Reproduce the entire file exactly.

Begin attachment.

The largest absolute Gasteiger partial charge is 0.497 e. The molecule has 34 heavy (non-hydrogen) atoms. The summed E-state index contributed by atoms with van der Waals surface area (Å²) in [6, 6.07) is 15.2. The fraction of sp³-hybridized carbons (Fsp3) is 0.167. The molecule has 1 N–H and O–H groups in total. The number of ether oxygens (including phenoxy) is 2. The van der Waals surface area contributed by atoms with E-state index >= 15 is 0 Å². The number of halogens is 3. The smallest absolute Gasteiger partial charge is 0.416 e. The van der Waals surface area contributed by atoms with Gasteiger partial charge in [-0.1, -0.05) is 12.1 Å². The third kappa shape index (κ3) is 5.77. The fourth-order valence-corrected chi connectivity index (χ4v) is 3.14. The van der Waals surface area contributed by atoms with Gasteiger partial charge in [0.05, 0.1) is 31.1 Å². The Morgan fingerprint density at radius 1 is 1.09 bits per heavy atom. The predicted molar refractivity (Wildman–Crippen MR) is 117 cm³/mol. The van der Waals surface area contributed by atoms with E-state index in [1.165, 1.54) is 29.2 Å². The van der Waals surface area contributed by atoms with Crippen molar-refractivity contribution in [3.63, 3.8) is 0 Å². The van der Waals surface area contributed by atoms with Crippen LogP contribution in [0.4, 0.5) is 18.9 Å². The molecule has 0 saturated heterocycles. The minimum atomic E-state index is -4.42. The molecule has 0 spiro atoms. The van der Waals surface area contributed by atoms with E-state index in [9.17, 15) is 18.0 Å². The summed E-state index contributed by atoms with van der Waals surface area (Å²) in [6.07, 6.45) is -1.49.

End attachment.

The largest absolute Gasteiger partial charge is 0.497 e. The molecule has 34 heavy (non-hydrogen) atoms. The summed E-state index contributed by atoms with van der Waals surface area (Å²) in [6, 6.07) is 15.2. The fraction of sp³-hybridized carbons (Fsp3) is 0.167. The molecule has 1 N–H and O–H groups in total. The number of ether oxygens (including phenoxy) is 2. The van der Waals surface area contributed by atoms with E-state index >= 15 is 0 Å². The number of halogens is 3. The smallest absolute Gasteiger partial charge is 0.416 e. The van der Waals surface area contributed by atoms with Gasteiger partial charge in [-0.1, -0.05) is 12.1 Å². The third kappa shape index (κ3) is 5.77. The fourth-order valence-corrected chi connectivity index (χ4v) is 3.14. The van der Waals surface area contributed by atoms with Gasteiger partial charge in [0.05, 0.1) is 31.1 Å². The Morgan fingerprint density at radius 1 is 1.09 bits per heavy atom. The predicted molar refractivity (Wildman–Crippen MR) is 117 cm³/mol. The van der Waals surface area contributed by atoms with E-state index in [1.165, 1.54) is 29.2 Å². The van der Waals surface area contributed by atoms with Crippen molar-refractivity contribution in [3.63, 3.8) is 0 Å². The van der Waals surface area contributed by atoms with Crippen LogP contribution in [0.4, 0.5) is 18.9 Å². The molecule has 0 saturated heterocycles. The minimum atomic E-state index is -4.42. The molecule has 0 spiro atoms. The van der Waals surface area contributed by atoms with E-state index in [9.17, 15) is 18.0 Å². The summed E-state index contributed by atoms with van der Waals surface area (Å²) in [6.07, 6.45) is -1.49.